When I was a junior at Gonzaga University, I just happened to show up to an event in which Alexie was presenting. I didn't know any of his work. I knew he was a big deal. I knew he had written a lot of things, some of which had been made into a movie like Smoke Signals. That was about it. But over the next hour and a half, he won me over. Considering we were at a Jesuit university, you can imagine the shock when he made jokes about Catholics performing a form of cannibalism (eating Jesus' body and drinking his blood), or when he talked about a hot woman down the street affecting his marriage far more than gay marriage ever could. There were audible gasps and pauses throughout the crowd. There were also loud laughs and delighted giggles from those of us who were willing to step outside our comfort zone a little. It was absolutely exhilarating to listen to someone so willing to run past political correctness on the way to a greater truth.
I will never forget that night. It cracked my mind, cranking it further open. It made things that were sacred seem far more tangible, and the ordinary seem that much more special. That's what great art can do. And that's the brand Alexie sells so well.
After making far too many excuses, I finally hunkered down and burned through this novel. Written from a first-person perspective of an undeniably unique character, Alexie sets his hooks in to the reader from the very first sentence. Arnold Palmer has a lot on his mind. Life for a teenager on the Wellpinit Indian reservation sure has its moments - and most of them are dyed at the tips with spots of tragedy. To say anything more would be to rob you of the novel's surprise and it's accumulative power. I can't remember a first person novel in which the supporting characters have popped off the page as colorfully as they do here. You can practically smell these characters alongside you.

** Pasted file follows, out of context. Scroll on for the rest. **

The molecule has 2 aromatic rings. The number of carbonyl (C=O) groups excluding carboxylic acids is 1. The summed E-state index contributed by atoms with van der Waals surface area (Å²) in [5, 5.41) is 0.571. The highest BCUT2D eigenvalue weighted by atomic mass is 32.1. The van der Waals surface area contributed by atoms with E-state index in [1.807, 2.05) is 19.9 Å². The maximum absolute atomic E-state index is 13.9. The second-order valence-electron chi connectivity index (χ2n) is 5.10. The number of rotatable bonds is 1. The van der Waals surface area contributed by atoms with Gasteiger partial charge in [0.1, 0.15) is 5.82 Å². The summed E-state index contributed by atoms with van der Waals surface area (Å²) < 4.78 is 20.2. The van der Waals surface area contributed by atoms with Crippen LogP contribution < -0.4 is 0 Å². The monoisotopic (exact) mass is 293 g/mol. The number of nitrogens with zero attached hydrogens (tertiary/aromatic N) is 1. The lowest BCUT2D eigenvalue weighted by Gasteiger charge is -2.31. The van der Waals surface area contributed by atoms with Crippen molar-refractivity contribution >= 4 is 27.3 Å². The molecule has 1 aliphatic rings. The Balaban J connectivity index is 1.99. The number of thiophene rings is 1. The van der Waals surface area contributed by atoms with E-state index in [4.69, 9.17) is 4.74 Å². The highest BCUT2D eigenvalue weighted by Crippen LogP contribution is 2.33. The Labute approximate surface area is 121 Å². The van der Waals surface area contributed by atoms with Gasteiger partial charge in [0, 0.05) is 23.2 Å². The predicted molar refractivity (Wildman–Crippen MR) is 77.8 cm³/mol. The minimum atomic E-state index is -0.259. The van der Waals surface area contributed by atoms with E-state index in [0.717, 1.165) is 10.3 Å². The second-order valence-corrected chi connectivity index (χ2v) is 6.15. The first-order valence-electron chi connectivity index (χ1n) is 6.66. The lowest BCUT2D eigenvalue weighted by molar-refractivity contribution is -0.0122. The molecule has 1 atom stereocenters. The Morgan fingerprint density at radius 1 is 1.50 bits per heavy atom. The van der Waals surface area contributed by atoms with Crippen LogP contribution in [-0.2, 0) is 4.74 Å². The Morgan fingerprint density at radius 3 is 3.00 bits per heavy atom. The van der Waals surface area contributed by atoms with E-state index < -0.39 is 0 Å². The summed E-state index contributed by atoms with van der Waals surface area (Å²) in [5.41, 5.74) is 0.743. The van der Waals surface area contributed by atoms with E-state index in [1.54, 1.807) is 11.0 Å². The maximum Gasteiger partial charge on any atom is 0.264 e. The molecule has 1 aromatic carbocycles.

Shortly after the book came out, Alexie spoke with NPR and described his story as something of an immigrant story. HIs main character, Arnold, possesses a set of skills that are far more valued off the reservation than they are on it. That common high school struggle of finding your tribe takes on a new, touchingly literal context in the book. Arnold struggles to find a way to fit into both worlds - the reservation or the new, white preppy school - and takes his share of hits and bruises along the way.
That a novel that so perfectly encapsulates the teenage struggle in a unique way has been so wrongly discriminated against is no surprise: the internet has given everyone a fair chance to overreact about anything. But it doesn't make it any less heartbreaking. Yes, Arnold uses some words that are not politically correct. But they are never wielded like weapons towards others - an important distinction. Arnold shows you how you can be frustrated and heartbroken and excited and hopeful and still somehow maintain a sense of decency that people are drawn to. He's a literary hero for any teenager or adult who has ever struggled to fit in, to find their tribe or their place in the world.
Give this book a chance. It will hit you hard. And it will hit you just outside of your comfort zone - where all the magic happens.
P.S. - The final line of the book is one for the ages. Just four words that are so pure and inspiring they could start their own religion.